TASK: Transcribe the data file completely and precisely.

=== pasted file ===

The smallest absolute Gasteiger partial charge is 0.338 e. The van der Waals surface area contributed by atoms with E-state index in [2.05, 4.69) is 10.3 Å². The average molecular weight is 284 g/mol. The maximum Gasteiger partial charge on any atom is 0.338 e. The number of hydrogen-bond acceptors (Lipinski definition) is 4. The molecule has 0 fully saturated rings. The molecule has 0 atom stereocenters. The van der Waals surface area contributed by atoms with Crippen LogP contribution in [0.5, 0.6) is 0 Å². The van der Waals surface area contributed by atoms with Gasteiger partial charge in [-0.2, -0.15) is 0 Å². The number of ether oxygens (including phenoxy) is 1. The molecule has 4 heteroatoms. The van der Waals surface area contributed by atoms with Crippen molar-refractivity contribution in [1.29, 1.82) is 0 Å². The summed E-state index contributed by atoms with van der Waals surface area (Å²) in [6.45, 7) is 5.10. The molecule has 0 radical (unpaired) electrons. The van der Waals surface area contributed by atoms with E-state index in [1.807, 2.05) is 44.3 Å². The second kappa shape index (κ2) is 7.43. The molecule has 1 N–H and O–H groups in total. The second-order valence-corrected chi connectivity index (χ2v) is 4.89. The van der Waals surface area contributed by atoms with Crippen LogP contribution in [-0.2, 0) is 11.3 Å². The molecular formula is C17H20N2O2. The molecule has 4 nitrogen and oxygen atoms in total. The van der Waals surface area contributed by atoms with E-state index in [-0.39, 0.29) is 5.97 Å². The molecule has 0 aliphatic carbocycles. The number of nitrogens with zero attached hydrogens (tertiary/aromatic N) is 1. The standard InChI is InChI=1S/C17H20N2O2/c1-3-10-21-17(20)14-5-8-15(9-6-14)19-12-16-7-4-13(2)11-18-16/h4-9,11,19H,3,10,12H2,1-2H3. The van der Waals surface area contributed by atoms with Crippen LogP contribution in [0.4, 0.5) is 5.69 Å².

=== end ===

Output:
The smallest absolute Gasteiger partial charge is 0.338 e. The van der Waals surface area contributed by atoms with E-state index in [2.05, 4.69) is 10.3 Å². The average molecular weight is 284 g/mol. The maximum Gasteiger partial charge on any atom is 0.338 e. The number of hydrogen-bond acceptors (Lipinski definition) is 4. The molecule has 0 fully saturated rings. The molecule has 0 atom stereocenters. The van der Waals surface area contributed by atoms with Crippen LogP contribution in [0.5, 0.6) is 0 Å². The van der Waals surface area contributed by atoms with Gasteiger partial charge in [-0.2, -0.15) is 0 Å². The number of ether oxygens (including phenoxy) is 1. The molecule has 4 heteroatoms. The van der Waals surface area contributed by atoms with Crippen molar-refractivity contribution in [1.29, 1.82) is 0 Å². The summed E-state index contributed by atoms with van der Waals surface area (Å²) in [6.45, 7) is 5.10. The molecule has 0 radical (unpaired) electrons. The van der Waals surface area contributed by atoms with E-state index in [1.807, 2.05) is 44.3 Å². The second kappa shape index (κ2) is 7.43. The molecule has 1 N–H and O–H groups in total. The second-order valence-corrected chi connectivity index (χ2v) is 4.89. The van der Waals surface area contributed by atoms with Crippen LogP contribution in [-0.2, 0) is 11.3 Å². The molecular formula is C17H20N2O2. The molecule has 4 nitrogen and oxygen atoms in total. The van der Waals surface area contributed by atoms with E-state index in [-0.39, 0.29) is 5.97 Å². The molecule has 0 aliphatic carbocycles. The number of nitrogens with zero attached hydrogens (tertiary/aromatic N) is 1. The standard InChI is InChI=1S/C17H20N2O2/c1-3-10-21-17(20)14-5-8-15(9-6-14)19-12-16-7-4-13(2)11-18-16/h4-9,11,19H,3,10,12H2,1-2H3. The van der Waals surface area contributed by atoms with Crippen LogP contribution in [0.4, 0.5) is 5.69 Å².